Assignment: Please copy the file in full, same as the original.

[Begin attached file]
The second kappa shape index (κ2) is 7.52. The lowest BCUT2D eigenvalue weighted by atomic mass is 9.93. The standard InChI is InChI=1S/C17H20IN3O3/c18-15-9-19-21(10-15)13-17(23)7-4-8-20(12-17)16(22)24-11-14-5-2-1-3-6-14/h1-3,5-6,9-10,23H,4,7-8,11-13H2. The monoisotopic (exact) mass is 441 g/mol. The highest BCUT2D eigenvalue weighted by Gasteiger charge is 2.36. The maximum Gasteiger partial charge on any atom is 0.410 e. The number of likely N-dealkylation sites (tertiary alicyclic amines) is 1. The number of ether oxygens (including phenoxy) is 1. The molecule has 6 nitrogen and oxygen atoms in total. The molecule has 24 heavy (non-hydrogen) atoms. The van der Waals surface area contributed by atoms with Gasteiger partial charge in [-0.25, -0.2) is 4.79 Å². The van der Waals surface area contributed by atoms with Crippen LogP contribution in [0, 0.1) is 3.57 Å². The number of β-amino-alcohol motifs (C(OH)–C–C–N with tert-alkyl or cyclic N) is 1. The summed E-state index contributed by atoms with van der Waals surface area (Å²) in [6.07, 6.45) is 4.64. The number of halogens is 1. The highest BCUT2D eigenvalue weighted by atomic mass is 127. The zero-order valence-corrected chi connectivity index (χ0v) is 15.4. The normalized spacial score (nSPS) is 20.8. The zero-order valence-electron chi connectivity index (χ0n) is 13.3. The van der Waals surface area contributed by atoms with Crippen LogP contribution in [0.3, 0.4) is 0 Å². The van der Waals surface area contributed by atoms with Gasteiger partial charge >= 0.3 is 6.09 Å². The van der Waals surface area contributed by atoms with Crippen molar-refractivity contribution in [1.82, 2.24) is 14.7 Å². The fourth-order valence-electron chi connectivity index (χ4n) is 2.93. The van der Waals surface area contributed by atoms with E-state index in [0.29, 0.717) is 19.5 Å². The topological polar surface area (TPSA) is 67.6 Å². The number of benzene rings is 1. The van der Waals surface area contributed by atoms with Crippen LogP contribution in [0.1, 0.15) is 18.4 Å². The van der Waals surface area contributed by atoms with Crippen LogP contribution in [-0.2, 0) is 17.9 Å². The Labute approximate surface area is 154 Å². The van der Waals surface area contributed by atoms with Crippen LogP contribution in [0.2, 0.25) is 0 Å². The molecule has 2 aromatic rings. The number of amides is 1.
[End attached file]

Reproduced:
The second kappa shape index (κ2) is 7.52. The lowest BCUT2D eigenvalue weighted by atomic mass is 9.93. The standard InChI is InChI=1S/C17H20IN3O3/c18-15-9-19-21(10-15)13-17(23)7-4-8-20(12-17)16(22)24-11-14-5-2-1-3-6-14/h1-3,5-6,9-10,23H,4,7-8,11-13H2. The monoisotopic (exact) mass is 441 g/mol. The highest BCUT2D eigenvalue weighted by Gasteiger charge is 2.36. The maximum Gasteiger partial charge on any atom is 0.410 e. The number of likely N-dealkylation sites (tertiary alicyclic amines) is 1. The number of ether oxygens (including phenoxy) is 1. The molecule has 6 nitrogen and oxygen atoms in total. The molecule has 24 heavy (non-hydrogen) atoms. The van der Waals surface area contributed by atoms with Gasteiger partial charge in [-0.25, -0.2) is 4.79 Å². The van der Waals surface area contributed by atoms with Crippen LogP contribution in [0, 0.1) is 3.57 Å². The number of β-amino-alcohol motifs (C(OH)–C–C–N with tert-alkyl or cyclic N) is 1. The summed E-state index contributed by atoms with van der Waals surface area (Å²) in [6.07, 6.45) is 4.64. The number of halogens is 1. The highest BCUT2D eigenvalue weighted by atomic mass is 127. The zero-order valence-corrected chi connectivity index (χ0v) is 15.4. The normalized spacial score (nSPS) is 20.8. The zero-order valence-electron chi connectivity index (χ0n) is 13.3. The van der Waals surface area contributed by atoms with Crippen LogP contribution in [0.3, 0.4) is 0 Å². The van der Waals surface area contributed by atoms with Gasteiger partial charge >= 0.3 is 6.09 Å². The van der Waals surface area contributed by atoms with Crippen molar-refractivity contribution in [1.82, 2.24) is 14.7 Å². The fourth-order valence-electron chi connectivity index (χ4n) is 2.93. The van der Waals surface area contributed by atoms with E-state index in [0.29, 0.717) is 19.5 Å². The topological polar surface area (TPSA) is 67.6 Å². The number of benzene rings is 1. The van der Waals surface area contributed by atoms with Crippen LogP contribution in [0.1, 0.15) is 18.4 Å². The van der Waals surface area contributed by atoms with Crippen LogP contribution in [-0.2, 0) is 17.9 Å². The Labute approximate surface area is 154 Å². The van der Waals surface area contributed by atoms with Crippen LogP contribution in [0.2, 0.25) is 0 Å². The molecule has 2 aromatic rings. The number of amides is 1.